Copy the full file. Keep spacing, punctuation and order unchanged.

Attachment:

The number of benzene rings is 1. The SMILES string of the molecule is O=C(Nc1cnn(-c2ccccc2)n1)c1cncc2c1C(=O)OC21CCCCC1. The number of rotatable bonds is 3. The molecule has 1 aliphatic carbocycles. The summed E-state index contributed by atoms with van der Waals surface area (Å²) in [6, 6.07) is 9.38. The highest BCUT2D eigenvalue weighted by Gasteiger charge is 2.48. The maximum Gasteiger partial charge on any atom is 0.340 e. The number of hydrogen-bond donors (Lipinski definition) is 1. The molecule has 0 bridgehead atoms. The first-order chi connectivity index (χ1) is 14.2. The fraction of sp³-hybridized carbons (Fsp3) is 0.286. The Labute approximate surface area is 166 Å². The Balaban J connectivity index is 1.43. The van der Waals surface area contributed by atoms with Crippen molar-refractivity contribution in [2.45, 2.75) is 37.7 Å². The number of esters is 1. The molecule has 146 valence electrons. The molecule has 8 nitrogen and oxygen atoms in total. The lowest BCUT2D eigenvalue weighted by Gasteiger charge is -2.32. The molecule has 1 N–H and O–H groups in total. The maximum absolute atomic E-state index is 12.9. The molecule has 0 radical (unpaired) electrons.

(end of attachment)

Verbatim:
The number of benzene rings is 1. The SMILES string of the molecule is O=C(Nc1cnn(-c2ccccc2)n1)c1cncc2c1C(=O)OC21CCCCC1. The number of rotatable bonds is 3. The molecule has 1 aliphatic carbocycles. The summed E-state index contributed by atoms with van der Waals surface area (Å²) in [6, 6.07) is 9.38. The highest BCUT2D eigenvalue weighted by Gasteiger charge is 2.48. The maximum Gasteiger partial charge on any atom is 0.340 e. The number of hydrogen-bond donors (Lipinski definition) is 1. The molecule has 0 bridgehead atoms. The first-order chi connectivity index (χ1) is 14.2. The fraction of sp³-hybridized carbons (Fsp3) is 0.286. The Labute approximate surface area is 166 Å². The Balaban J connectivity index is 1.43. The van der Waals surface area contributed by atoms with Crippen molar-refractivity contribution in [2.45, 2.75) is 37.7 Å². The number of esters is 1. The molecule has 146 valence electrons. The molecule has 8 nitrogen and oxygen atoms in total. The lowest BCUT2D eigenvalue weighted by Gasteiger charge is -2.32. The molecule has 1 N–H and O–H groups in total. The maximum absolute atomic E-state index is 12.9. The molecule has 0 radical (unpaired) electrons.